Barnett retires from Southampton County postPublished 11:07am Saturday, October 2, 2010
COURTLAND—The Southampton County Department of Building and Zoning doesn’t have its offices in the main administration building. Rather, the inspectors work from an adjacent small house that once served as the home economics building for the old Courtland High School.
The rooms of the house have been converted to offices. In one, decorative curtains hang from the windows, drawings of Courtland hang from the walls and an old fireplace stands along one wall. A chair upholstered with pineapples welcomes visitors.
It’s not your typical county government office. Then again, Robert Barnett, who has worked for Southampton for 18 years and two months, is not your typical county employee.
“I have enjoyed working in the county,” Barnett said Wednesday, his last day on the job before his retirement. “It’s a low-key, low-pressure job. Politics does not play a big role in the staff’s positioning, which gives you the opportunity to do what you need to do.”
Starting as a building inspector in 1992, Barnett became building official within a couple of years and then became zoning administrator. He was also the county’s erosion and sediment control official, stormwater management administrator, subdivision agent and zoning administrator. He then became the director of community development, which encompasses all of those jobs.
“In Southampton County, most employees wear several hats,” Barnett smiled.
He is also a conservator of the peace, certified through the U.S. Department of Justice, which means that he can write summonses for people to appear in court.
“I don’t write as many as my inspectors do, but I still write them,” he said.
Barnett grew up in Williamsburg and attended James Blair High School. He started out working for himself doing electrical and mechanical work in Newport News, then worked for the City of Suffolk as its building official for 16 years before coming to Southampton.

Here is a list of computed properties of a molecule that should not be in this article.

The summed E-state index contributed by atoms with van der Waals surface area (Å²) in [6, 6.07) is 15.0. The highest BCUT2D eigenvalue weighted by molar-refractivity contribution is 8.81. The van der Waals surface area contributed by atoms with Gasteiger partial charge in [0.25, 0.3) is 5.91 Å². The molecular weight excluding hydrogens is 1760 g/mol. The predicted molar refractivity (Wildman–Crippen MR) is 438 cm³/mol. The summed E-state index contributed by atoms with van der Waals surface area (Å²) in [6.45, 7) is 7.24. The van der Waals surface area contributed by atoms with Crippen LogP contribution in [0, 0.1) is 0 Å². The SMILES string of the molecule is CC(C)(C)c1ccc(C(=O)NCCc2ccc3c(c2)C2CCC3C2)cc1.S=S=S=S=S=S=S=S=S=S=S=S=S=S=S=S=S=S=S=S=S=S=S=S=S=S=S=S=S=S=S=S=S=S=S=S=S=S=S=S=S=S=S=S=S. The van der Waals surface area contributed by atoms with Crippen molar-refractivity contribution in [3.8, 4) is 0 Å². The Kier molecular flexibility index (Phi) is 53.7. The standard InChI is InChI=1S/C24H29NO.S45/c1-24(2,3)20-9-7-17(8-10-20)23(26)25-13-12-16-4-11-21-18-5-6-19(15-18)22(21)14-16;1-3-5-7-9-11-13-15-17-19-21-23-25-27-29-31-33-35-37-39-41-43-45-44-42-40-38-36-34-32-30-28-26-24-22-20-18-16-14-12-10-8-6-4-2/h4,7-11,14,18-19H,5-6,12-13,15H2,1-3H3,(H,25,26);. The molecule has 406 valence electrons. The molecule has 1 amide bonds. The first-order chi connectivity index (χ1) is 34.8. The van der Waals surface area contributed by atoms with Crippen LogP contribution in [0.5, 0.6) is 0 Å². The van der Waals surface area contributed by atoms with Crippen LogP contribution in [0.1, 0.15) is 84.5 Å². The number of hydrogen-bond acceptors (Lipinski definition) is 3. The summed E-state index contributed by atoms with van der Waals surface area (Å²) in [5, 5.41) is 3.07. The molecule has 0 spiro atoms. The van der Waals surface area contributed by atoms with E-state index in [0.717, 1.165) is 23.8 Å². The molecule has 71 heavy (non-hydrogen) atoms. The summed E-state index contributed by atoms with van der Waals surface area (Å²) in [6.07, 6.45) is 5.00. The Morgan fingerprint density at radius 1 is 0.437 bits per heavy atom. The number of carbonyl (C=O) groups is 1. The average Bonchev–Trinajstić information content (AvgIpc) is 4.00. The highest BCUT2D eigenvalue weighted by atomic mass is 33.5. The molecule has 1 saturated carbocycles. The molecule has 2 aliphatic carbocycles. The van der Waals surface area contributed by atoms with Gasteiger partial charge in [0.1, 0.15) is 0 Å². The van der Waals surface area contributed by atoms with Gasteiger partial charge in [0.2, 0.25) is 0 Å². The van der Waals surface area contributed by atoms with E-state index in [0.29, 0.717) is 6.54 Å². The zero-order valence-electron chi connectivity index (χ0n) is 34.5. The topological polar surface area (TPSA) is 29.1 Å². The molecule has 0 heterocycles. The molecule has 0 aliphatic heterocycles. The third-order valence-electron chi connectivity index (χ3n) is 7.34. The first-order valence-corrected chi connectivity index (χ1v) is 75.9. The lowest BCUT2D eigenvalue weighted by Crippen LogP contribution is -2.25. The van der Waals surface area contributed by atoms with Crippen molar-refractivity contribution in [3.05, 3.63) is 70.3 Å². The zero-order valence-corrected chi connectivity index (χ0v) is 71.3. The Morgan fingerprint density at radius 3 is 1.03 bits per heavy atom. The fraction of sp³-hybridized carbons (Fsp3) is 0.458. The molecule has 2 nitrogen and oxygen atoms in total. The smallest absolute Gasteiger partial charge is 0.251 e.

He and his wife, Phyllis, now live in the City of Franklin, but had lived in Southampton for all but three years of his time working for the county.
As for retirement, Barnett said he has no plans “for the next six months or so.”
“Then I’m sure I’ll be a little restless and I’ll probably do something,” he chuckled. “We have a cottage at Nags Head (N.C.). We spend a lot of time there. I used to do some boating, but I have sold my boat. I’ll probably do some fishing and just spend a lot more time down at Nags Head.
“I’m sure there will be some plans, but right now after working 40-plus years, it’s going to take some time to adjust. I’ve been planning it, but it just got to be the right time with the retirement system. I feel that now is the time.”
Asked how Southampton has changed during his tenure, Barnett said, “Oddly enough, the county hasn’t changed a great deal.
“There is still very much farmland and agriculture use, and very little industry in the county. But I think it’s on the verge of change, with the Turner Tract being developed. There are a lot of possibilities there.”
Barnett said another development opportunity lay with the building on General Thomas Highway that once housed International Paper Co.’s Converting Innovation Center.
“That building could be available now for some industry to go into,” he said. “The county (leaders) knows that they’re going to have to start mixing residential use with commercial use in order to ever bring industry in. You have to have both. If you don’t have the workforce, then industry is not coming here.”
He said Southampton would be in direct competition with neighboring Greensville and Sussex counties to attract industry. Coincidently, both localities have announced plans within the last month to move forward with large industrial parks.
In the wake of Barnett’s departure, the county promoted Lee Copeland to building official. Beth Lewis has been promoted to director of community development. She will also continue as secretary for the planning commission.
Barnett had nothing but praise for both Copeland and Lewis.
“I’m sure they are capable,” he said. “Mr. Copeland has been with the county for 14 years, so he’s well suited for the county. Beth is relatively new, but she has the credentials and the background as a certified planner.”